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CPD Module 3: Nutritional value of the weaning diet

Which nutrients are important to support an infant’s optimal growth?

Carrie Ruxton PhD, registered dietician

Supported by Petit Filous

A child’s early years are a time of rapid growth and development. An infant’s brain is one-third of the size of an adult's at birth, but grows to half the size of an adult's within three months.[1] As growth charts show[2], most infants will double their birthweight by the age of six months and increase it by 2.5 to 3 times by 12 months.

During this time, an infant’s body will require sufficient energy, protein, vitamins, minerals and fatty acids to support optimal growth; it is therefore clear that the nutritional composition of the weaning diet is of huge importance. Which dietary nutrients do you think are important to growth and development? See Table 1 – are you correct?


Table 1: Key nutrients for weaning

Role in the body is based on European Health Claims authorised either for children or adults. They can be considered as important nutrients for infants as well. 

Nutrient Role in the body Dietary sources Practical advice
Protein Normal growth and development of bone in children[3] Meat, fish, dairy foods, poultry, eggs, beans, pulses  There’s no need to delay introduction of these foods if weaning starts at around six months.[4] Do not offer raw shellfish or fish with high mercury levels such as swordfish[5]
Fibre Increased faecal bulk and acceleration of intestinal transit[3] Fruit, vegetables, wholegrain cereals Fibre targets were only set for age two years (15g/day)[6] but some fibre can be provided earlier from fruit and vegetables
Fats Provide energy; essential fatty acids are needed for normal growth and development of children[3] Meat, oily fish, dairy foods, cooking oil A mix of fats should be offered with no restrictions on amounts until two years of age[7]
Calcium Normal growth and development of bone in children[3] Dairy foods, green leafy vegetables 90% of our lifetime bone mass is set by the age of 18 for females and 20 for males[8], so it’s important to ensure that children consume the recommended amount of calcium each day. One to two portions of dairy foods can be offered daily plus usual drink (breast or breastmilk substitute). Cow’s milk is not suitable as a drink until 12 months as it is too low in iron[9]
Iron An important factor in making red blood cells, which carry oxygen around the body[10] Red meat, fortified cereals, green leafy vegetables, beans and pulses 10% of Caucasian, and around 30% of black and Asian children consume too little iron[8] and should be encouraged to obtain more iron in the diet
Zinc Helps the maintenance of normal bones[11] Fish, poultry, meat, cheese, beans Zinc absorption is lower from plant foods compared with meat and fish[12] so the latter are better dietary sources
Magnesium  Maintains bone health[3] Dark green leafy vegetables, fish, beans, whole grains, bananas Around 10% of young children consume too little magnesium[19] so dietary sources should be encouraged
Vitamin A Helps immune system work properly, helps vision and keeps skin healthy[3] Cheese, yellow and orange vegetables Children under the age of five years should take a daily supplement of vitamins A, C and D[13]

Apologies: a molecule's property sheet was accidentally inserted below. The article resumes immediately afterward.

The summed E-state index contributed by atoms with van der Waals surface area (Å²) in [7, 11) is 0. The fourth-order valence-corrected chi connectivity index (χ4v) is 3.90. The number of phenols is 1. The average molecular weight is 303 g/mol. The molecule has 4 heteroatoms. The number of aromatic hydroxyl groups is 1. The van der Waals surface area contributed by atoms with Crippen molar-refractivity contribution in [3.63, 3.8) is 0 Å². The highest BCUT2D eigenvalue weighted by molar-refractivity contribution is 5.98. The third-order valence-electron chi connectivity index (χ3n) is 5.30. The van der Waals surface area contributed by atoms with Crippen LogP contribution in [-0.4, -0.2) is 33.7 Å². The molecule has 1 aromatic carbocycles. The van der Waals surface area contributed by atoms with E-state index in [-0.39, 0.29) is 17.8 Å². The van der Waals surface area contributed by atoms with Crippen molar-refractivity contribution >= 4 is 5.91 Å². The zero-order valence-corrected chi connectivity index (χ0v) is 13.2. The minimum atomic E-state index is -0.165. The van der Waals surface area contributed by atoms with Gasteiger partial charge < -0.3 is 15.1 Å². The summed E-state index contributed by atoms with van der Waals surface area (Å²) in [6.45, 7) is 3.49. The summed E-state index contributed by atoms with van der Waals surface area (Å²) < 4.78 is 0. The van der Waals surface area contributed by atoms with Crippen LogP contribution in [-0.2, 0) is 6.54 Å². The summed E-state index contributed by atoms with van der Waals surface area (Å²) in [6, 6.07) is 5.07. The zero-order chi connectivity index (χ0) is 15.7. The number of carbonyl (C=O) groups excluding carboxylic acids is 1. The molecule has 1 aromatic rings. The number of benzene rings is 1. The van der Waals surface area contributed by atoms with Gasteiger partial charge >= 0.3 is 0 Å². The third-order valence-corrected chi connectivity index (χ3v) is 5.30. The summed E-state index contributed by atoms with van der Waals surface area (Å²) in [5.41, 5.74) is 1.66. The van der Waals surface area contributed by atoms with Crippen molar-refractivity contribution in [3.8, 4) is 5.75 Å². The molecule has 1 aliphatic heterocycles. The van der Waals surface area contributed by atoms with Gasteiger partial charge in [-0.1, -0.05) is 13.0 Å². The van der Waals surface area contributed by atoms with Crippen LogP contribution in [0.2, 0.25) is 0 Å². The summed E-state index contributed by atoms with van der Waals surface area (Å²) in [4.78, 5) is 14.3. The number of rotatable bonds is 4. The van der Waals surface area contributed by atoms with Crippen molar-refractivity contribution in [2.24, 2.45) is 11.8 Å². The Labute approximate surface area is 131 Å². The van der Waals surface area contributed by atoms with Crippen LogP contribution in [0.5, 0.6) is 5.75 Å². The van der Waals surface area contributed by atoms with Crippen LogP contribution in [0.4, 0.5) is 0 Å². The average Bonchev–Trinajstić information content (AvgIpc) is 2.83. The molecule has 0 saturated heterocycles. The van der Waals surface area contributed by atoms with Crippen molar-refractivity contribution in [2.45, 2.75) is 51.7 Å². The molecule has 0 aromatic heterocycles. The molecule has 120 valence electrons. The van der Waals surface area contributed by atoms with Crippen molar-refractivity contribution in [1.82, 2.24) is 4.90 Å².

Vitamin C Maintains healthy skin and bones[3] Fruit (especially citrus) and vegetables Children under the age of five years should take a daily supplement of vitamins A, C and D[10]
Vitamin D Important for normal development of bones, teeth and muscles, and is proven to support normal immune function[3] Oily fish, eggs Children under the age of five years should take a daily supplement of vitamins A, C and D[10]

 


Fruit and vegetables

As well as these nutrients, it is important to promote regular consumption of fruit and vegetables.

Only 36% of UK parents wean predominantly with vegetables during the first two weeks[14] but research suggests that repeated exposure to vegetables, offering a wide variety of vegetables and introducing vegetables as first foods during complementary breastfeeding can increase acceptance of a vegetable-rich diet in early life and in later childhood.[15] This in turn may shape children’s long-term food preferences as adults.

While the five-a-day target does not apply to very young children, fruit and vegetables can be offered with every meal and as a snack. Portion sizes should be adapted so that they represent the size of the child’s fist rather than the 80g standard size for older children.

Getting portion sizes right

Parents may be concerned that their infants are not taking in enough nutrition, while health professionals are mindful that overfeeding could lead to obesity. Indeed, around a quarter of children are overweight or obese by the time they attend school.[16] Studies show that infants and young children are able to self-regulate their food intake better than adults[17] so caregivers should respond to hunger and satiety cues and portion sizes should reflect what infants and toddlers are willing to eat rather than what parents expect. In addition, there is no need to encourage very young children to clear the plate.